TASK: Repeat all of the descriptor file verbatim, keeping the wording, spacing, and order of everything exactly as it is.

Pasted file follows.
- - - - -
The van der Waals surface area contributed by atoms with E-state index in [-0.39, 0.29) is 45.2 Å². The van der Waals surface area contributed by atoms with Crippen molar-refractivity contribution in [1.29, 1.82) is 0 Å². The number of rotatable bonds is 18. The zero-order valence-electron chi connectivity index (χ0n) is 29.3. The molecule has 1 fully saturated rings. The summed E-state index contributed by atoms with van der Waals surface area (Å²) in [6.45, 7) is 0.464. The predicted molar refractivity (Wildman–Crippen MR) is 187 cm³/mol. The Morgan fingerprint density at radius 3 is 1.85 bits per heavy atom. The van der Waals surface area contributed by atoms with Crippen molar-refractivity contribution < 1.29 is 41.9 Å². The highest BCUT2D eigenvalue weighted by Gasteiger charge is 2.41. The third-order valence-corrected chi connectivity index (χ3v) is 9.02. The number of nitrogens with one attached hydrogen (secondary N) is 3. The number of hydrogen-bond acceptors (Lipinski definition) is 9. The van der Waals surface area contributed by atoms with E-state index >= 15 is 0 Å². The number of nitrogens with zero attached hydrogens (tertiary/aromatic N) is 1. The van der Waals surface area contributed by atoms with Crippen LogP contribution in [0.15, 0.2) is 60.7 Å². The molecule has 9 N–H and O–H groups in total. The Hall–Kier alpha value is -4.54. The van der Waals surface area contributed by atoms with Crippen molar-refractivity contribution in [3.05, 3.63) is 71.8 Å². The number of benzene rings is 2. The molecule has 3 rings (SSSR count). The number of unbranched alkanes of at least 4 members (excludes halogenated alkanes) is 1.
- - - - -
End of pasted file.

The van der Waals surface area contributed by atoms with E-state index in [-0.39, 0.29) is 45.2 Å². The van der Waals surface area contributed by atoms with Crippen molar-refractivity contribution in [1.29, 1.82) is 0 Å². The number of rotatable bonds is 18. The zero-order valence-electron chi connectivity index (χ0n) is 29.3. The molecule has 1 fully saturated rings. The summed E-state index contributed by atoms with van der Waals surface area (Å²) in [6.45, 7) is 0.464. The predicted molar refractivity (Wildman–Crippen MR) is 187 cm³/mol. The Morgan fingerprint density at radius 3 is 1.85 bits per heavy atom. The van der Waals surface area contributed by atoms with Crippen molar-refractivity contribution < 1.29 is 41.9 Å². The highest BCUT2D eigenvalue weighted by Gasteiger charge is 2.41. The third-order valence-corrected chi connectivity index (χ3v) is 9.02. The number of nitrogens with one attached hydrogen (secondary N) is 3. The number of hydrogen-bond acceptors (Lipinski definition) is 9. The van der Waals surface area contributed by atoms with E-state index >= 15 is 0 Å². The number of nitrogens with zero attached hydrogens (tertiary/aromatic N) is 1. The van der Waals surface area contributed by atoms with Crippen LogP contribution in [0.15, 0.2) is 60.7 Å². The molecule has 9 N–H and O–H groups in total. The Hall–Kier alpha value is -4.54. The van der Waals surface area contributed by atoms with Crippen molar-refractivity contribution in [3.05, 3.63) is 71.8 Å². The number of benzene rings is 2. The molecule has 3 rings (SSSR count). The number of unbranched alkanes of at least 4 members (excludes halogenated alkanes) is 1.